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Windhaven Concertina

One of my three new inkle looms arrived the other day, and I’m very happy with it so far!

The Windhaven Concertina is a small loom that fits in my lap for weaving, which is very cool. Used as an inkle loom, it will do a 4 inch wide band that is about 3 feet long, and it can be expanded to a width of 8 inches. It can also be used as a rigid heddle loom, with the front and lower back rods used as take-up rods, or fabric beam and warp beam, which is also very cool, as you can then make much longer bands. If you remove the top rod altogether, you have enough space for tablet weaving, if you use small cards. All in all, a very versatile loom. It’s like a Gilmore Wave, without all the fancy pieces that make the Wave so much more expensive.

The downsides of this loom are very minor, but have to be mentioned to be thorough. If you want to do pickup weaving on this loom, it can be done, but be aware that the working area is very tight. If you like getting your hands in there to manipulate the warp, as I do, it’s difficult, although, as I said, it can be done. A small weaving sword might be a better idea, but that’s something else to get used to. I used to do pickup with a sword, but then stopped in favor of my hands. I may have to go back to the sword with this loom, but I’ve been using my hands as usual. Like I said, the downside is minor.

I did worry about the warping path a little bit…on my other inkle looms, the warp threads didn’t come in contact with other levels of the path, where they do with this loom, but that concern turned out to be unfounded: the warp advances very smoothly. The only thing I have to watch out for is that the tensioner isn’t quite as wide as the other rods, because it has to be able to move back and forth in its track, and that means that on a warp as wide as the rods, you need to make sure that warp threads don’t slide off the sides. It did happen to me once at the beginning, and it was a pain to get them back where they belonged, but once I realized what had happened and why, I learned to just advance carefully, and it hasn’t happened since then.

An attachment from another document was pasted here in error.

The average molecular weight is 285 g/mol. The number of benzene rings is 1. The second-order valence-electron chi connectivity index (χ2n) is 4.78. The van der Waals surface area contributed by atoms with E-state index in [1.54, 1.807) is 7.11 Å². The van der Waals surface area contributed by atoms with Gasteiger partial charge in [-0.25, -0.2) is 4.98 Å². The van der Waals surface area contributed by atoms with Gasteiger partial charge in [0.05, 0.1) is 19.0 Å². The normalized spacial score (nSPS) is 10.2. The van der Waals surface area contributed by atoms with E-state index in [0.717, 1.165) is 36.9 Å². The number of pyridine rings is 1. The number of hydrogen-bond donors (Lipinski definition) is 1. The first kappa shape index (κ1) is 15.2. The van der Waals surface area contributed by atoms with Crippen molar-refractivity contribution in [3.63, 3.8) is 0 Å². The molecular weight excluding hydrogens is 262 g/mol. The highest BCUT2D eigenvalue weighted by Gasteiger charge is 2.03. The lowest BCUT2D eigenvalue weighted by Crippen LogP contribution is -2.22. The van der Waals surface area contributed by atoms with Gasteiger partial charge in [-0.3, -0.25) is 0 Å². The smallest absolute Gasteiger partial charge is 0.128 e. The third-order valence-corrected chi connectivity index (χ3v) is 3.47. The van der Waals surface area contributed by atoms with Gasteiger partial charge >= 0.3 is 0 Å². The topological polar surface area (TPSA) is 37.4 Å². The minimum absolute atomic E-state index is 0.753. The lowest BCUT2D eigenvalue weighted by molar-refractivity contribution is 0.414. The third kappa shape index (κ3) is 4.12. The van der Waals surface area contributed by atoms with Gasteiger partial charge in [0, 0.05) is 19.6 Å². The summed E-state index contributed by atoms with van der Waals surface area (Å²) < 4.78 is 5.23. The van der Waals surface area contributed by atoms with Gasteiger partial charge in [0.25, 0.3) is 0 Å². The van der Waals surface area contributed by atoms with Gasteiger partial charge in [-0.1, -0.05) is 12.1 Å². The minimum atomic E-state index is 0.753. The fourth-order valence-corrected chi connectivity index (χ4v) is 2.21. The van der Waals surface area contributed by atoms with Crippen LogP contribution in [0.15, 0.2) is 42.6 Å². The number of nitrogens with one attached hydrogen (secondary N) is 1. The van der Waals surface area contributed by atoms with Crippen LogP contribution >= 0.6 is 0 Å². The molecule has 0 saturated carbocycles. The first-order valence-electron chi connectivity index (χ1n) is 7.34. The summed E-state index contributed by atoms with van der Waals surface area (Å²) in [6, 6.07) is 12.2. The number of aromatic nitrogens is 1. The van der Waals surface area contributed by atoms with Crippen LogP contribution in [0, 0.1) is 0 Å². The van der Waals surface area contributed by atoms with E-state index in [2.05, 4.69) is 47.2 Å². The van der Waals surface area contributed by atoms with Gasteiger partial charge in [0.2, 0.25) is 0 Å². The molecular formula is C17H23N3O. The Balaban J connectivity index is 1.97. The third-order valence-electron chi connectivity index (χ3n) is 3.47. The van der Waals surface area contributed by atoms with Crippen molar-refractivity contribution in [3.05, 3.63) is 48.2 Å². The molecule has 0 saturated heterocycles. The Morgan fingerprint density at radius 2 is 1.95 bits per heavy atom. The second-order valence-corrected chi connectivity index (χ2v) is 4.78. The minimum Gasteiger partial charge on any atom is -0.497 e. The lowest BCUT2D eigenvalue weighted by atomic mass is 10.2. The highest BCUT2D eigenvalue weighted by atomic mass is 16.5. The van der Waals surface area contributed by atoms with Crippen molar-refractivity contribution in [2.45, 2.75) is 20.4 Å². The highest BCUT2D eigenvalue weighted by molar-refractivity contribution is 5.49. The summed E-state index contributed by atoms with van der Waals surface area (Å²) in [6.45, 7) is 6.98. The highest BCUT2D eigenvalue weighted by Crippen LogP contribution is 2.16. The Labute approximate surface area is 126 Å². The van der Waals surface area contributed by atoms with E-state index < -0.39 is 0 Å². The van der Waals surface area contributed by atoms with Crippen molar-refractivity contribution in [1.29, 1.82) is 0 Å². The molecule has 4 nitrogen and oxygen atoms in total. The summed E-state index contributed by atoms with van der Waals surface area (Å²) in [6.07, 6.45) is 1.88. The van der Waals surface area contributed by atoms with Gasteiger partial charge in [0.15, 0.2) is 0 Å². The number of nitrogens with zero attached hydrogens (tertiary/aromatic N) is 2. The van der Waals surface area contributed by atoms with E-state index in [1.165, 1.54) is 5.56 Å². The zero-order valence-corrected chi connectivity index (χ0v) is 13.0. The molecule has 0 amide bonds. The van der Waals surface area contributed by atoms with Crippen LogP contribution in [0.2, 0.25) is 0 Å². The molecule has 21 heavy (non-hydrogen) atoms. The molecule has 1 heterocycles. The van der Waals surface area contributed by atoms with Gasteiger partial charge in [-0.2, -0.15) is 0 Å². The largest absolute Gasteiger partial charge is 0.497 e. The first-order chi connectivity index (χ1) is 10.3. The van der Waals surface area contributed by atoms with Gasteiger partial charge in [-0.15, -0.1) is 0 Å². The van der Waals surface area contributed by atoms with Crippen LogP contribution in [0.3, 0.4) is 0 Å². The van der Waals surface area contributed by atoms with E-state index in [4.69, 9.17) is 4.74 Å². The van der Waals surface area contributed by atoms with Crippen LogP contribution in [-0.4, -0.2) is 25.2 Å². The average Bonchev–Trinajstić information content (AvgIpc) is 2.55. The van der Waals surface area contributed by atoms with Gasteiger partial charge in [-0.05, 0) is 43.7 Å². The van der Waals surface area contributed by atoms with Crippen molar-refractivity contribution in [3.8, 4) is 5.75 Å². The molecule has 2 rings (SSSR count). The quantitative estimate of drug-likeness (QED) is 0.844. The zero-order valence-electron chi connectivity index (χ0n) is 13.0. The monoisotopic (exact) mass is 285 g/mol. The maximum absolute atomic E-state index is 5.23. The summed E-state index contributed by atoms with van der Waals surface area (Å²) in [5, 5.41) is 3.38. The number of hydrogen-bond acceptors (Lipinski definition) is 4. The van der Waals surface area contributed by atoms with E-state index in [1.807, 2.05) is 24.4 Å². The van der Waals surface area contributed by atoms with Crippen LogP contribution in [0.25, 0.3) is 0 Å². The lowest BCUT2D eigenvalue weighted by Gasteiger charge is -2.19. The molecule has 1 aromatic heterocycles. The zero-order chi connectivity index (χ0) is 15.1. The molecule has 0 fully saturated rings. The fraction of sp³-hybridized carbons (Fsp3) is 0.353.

Because it’s a small loom, the working area is tiny, and you will be advancing a lot more often than with a standard sized inkle. That doesn’t bother me much; one of the biggest pluses for me was the fact that it fits in my lap! Another is the fact that I can toss it into a tote bag and take it anywhere to weave. Gonna be waiting at the doctor’s office for an appointment for an hour or more? You can take your loom and weave, or sit in the car on your break at work and weave. That is beyond awesome to me.

The company is made up of a homesteading mom and her two daughters, one of whom, the master woodworker, is a high-functioning autistic teenager. And while yes, I did like the idea of supporting her work, if she wasn’t good at it, I wouldn’t have ordered more than one loom. This one, I bought used from another weaver, but I already had one loom, the Ukelele, on order, and when they are back to work, I fully intend to order the bigger Accordion as well! The craftsmanship is fantastic, and the looms are among the least expensive I’ve seen as well, making it much easier for aspiring weavers with a limited budget to get started. Windhaven’s ladies are also very accessible, with a group on Facebook that is very active.

So, that’s my review of the Windhaven Concertina. As long as you don’t have unrealistic aims for the loom, you can’t go wrong with buying a Windhaven loom.

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